I finally got around to reading ‘The Suspicions of Mr.Whicher’ by Kate Summerscale. Now, was it as exciting as I’d thought it would be? Short answer, no. I originally thought this was going to be more about the actual murder but in truth, that took up only half of the book(spread out ofcourse, not as in the first half of the book). This is what’s written on the book jacket:
The Suspicions of Mr Whicher, alternatively called ‘The Murder at Road Hill House’ is half story telling, half history account. The author seamlessly blends the various aspects of the story with life and politics in the Victorian Age. I was amazed time and time again at how detailed and lifelike she portrayed the events. It was as if she actually time-travelled to the mid-18th century era and witnessed it first-hand! It must have taken her much organizational skills and painstaking research to compile everything in a neat book for the world to read. I must give her that.
The murder itself is at once atrocious and expertly done. It shocks you to know that humans are capable of such sickening acts. That an innocent toddler was brutally murdered for selfish reasons. The Road Hill House case wasn’t just a gruesome killing, if what the book says is true, then this was the case that not just affected the victim’s family but also caused ripples across the country. It questioned the Englishman’s right for household privacy and what lay behind the tightly drawn curtains, the efficiency of the court rulings and the very nature of human beings. It took the bizarre murder of a 3 year-old to wake up a whole nation and beyond.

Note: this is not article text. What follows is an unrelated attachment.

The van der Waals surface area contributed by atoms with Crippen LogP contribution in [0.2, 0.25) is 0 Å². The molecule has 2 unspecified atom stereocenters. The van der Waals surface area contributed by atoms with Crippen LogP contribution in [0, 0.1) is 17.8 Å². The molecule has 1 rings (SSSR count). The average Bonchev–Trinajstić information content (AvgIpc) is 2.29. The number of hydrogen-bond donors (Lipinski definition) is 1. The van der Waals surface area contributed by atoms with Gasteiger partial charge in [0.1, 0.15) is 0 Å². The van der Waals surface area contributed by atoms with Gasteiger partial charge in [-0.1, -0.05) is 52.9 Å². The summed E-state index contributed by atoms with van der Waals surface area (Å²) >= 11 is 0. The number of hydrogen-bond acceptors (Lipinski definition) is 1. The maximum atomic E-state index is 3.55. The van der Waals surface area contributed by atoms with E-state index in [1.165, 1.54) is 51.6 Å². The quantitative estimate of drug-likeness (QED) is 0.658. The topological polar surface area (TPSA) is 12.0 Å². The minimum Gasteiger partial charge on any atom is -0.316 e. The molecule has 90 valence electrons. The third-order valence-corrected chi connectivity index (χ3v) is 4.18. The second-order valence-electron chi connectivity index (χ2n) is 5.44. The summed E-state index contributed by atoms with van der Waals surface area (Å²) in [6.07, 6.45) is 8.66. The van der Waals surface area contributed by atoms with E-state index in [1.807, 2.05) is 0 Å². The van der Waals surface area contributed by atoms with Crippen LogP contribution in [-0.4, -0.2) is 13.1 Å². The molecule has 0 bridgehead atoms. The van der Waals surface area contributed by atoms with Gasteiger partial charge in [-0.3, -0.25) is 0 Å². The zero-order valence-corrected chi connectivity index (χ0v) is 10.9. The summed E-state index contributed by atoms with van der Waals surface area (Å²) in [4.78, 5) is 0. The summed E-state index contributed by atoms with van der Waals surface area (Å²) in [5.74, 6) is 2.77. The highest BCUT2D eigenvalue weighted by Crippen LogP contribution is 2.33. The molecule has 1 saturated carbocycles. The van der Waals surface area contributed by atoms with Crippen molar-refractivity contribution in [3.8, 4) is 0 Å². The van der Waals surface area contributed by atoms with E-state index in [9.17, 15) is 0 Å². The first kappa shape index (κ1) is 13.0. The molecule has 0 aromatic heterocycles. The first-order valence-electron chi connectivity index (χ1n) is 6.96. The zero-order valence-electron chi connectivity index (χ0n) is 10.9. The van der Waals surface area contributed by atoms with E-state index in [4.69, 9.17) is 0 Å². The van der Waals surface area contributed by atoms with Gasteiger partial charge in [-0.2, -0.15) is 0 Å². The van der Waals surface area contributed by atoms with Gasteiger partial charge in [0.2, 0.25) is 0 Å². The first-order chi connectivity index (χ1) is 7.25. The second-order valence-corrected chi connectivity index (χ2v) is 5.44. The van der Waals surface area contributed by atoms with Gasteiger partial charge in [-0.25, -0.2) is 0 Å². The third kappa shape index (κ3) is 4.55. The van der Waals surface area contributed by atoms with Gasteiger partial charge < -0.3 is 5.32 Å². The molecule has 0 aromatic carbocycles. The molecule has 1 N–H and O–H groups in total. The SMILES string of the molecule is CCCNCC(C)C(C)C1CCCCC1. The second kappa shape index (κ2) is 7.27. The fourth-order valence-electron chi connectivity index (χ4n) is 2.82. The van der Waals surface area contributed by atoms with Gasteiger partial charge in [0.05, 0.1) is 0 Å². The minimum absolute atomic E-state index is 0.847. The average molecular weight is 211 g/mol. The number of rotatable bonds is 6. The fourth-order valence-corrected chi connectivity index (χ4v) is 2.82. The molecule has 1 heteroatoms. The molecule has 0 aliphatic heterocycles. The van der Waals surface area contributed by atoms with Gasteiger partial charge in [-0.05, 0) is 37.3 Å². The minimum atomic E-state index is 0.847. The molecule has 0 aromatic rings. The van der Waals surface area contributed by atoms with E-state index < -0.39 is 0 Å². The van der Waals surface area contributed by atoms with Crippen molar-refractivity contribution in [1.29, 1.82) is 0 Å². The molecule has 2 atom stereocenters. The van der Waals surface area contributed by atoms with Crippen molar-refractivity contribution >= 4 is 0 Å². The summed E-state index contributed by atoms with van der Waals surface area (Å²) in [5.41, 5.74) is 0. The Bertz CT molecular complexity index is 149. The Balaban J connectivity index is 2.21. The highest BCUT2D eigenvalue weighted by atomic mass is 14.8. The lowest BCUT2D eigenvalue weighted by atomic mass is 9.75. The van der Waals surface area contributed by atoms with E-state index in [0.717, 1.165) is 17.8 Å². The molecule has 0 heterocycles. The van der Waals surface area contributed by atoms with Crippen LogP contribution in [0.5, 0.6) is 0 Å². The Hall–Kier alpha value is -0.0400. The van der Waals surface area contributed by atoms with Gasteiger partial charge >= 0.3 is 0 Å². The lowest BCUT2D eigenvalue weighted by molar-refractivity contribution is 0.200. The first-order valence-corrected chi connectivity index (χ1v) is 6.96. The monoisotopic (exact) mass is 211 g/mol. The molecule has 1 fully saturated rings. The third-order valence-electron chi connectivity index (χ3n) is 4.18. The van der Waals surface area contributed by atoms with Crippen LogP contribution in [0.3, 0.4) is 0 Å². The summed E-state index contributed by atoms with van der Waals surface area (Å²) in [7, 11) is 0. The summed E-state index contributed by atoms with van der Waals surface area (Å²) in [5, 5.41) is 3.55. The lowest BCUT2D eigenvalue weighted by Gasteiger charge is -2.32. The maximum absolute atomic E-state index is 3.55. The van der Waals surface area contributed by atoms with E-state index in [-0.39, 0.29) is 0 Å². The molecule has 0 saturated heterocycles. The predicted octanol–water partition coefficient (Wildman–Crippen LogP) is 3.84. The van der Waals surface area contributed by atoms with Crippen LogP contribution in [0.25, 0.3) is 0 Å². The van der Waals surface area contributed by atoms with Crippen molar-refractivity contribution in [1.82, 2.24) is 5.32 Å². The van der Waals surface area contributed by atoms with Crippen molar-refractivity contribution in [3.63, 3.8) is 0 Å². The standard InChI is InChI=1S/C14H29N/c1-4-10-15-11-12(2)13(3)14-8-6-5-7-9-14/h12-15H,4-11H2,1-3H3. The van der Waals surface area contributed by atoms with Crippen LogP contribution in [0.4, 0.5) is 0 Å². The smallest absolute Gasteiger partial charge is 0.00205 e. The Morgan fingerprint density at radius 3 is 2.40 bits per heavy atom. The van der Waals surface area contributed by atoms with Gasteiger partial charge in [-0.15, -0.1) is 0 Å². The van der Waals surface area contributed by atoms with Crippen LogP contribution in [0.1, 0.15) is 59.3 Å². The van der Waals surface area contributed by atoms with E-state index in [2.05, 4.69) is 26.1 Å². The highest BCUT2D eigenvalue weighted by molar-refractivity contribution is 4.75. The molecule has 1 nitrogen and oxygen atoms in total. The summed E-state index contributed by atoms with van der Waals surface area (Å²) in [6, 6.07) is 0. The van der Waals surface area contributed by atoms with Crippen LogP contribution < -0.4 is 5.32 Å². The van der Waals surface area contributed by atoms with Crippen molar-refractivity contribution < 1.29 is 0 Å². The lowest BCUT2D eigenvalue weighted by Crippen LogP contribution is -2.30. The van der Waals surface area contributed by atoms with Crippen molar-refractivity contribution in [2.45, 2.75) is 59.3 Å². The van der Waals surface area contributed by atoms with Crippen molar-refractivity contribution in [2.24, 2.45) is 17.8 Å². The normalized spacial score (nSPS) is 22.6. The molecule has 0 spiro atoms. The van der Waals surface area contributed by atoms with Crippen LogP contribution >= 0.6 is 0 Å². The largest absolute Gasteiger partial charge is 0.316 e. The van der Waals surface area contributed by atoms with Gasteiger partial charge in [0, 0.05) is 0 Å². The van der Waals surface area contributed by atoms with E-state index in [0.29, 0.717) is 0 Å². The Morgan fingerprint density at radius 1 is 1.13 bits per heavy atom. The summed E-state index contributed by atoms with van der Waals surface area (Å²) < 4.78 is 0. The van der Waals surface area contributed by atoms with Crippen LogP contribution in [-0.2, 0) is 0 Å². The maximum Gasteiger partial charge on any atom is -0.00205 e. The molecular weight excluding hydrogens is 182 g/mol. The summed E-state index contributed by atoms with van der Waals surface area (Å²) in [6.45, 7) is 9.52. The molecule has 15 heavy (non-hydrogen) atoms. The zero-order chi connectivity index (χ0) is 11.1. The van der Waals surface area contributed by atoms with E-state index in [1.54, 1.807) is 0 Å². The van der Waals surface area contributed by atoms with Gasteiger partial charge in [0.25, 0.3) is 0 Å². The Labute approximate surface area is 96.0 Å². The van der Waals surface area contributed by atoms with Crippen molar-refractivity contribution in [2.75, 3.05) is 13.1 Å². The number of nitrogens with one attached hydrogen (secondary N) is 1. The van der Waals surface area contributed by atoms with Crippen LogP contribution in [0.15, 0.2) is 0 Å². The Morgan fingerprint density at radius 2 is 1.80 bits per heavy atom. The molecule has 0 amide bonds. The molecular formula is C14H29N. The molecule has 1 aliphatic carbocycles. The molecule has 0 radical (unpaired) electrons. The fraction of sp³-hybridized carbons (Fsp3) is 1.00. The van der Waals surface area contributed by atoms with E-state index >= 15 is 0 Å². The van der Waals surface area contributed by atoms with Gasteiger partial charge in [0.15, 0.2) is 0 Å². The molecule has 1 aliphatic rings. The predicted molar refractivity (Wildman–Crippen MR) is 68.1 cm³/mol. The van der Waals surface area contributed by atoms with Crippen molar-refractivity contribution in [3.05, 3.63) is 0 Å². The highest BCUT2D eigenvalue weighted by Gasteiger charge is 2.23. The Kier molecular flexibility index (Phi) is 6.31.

I found that the solving of the mystery was not satisfying. But I understand that this is not the author’s or anyone’s fault. After all, it’s a true story, the plot wasn’t planned out. I was also extremely annoyed and angry that Constance did not get a life sentence. Maybe she changed, maybe she regretted doing it. But a life is a life. How are we to value one more than another? I’m also leaning towards the author’s speculation that William might have had a hand in the murder. It’s quite likely that William was a driving factor in Constance’s motives to kill Saville.
—END OF SPOILERS—
Now, I bought the book with the promise that it was going to be like an Agatha Christie novel, where a seemingly complex murder would be solved nice and neatly in the end. But I didn’t know that this was going to be a historical non-fiction, so you’re going to get a whole lotta history thrown in there as well. Sometimes to the point of getting boring. I do like reading history but that was not why I bought this book for. The book blurb promised a good, thrilling mystery(looks like the thirst for mysteries and murders still goes on even now, eh?) and it only half delivered that. It’s a good thing I got it at a discount! I wouldn’t have if it didn’t cost around US$5.
Should I Get This Book?
Get it if you’re looking for a historical, real-life mystery. And if you’d like to know how detective work began and was like in the 18th century.
Don’t get it if you’re only looking for a good mystery with a neat, surprising and satisfying ending.
You can get the book here:
P.S. It looks like there is a 2011 movie on the book. Not sure if I’ll watch it though. Also, the comments section contains spoilers. Just a heads up ;).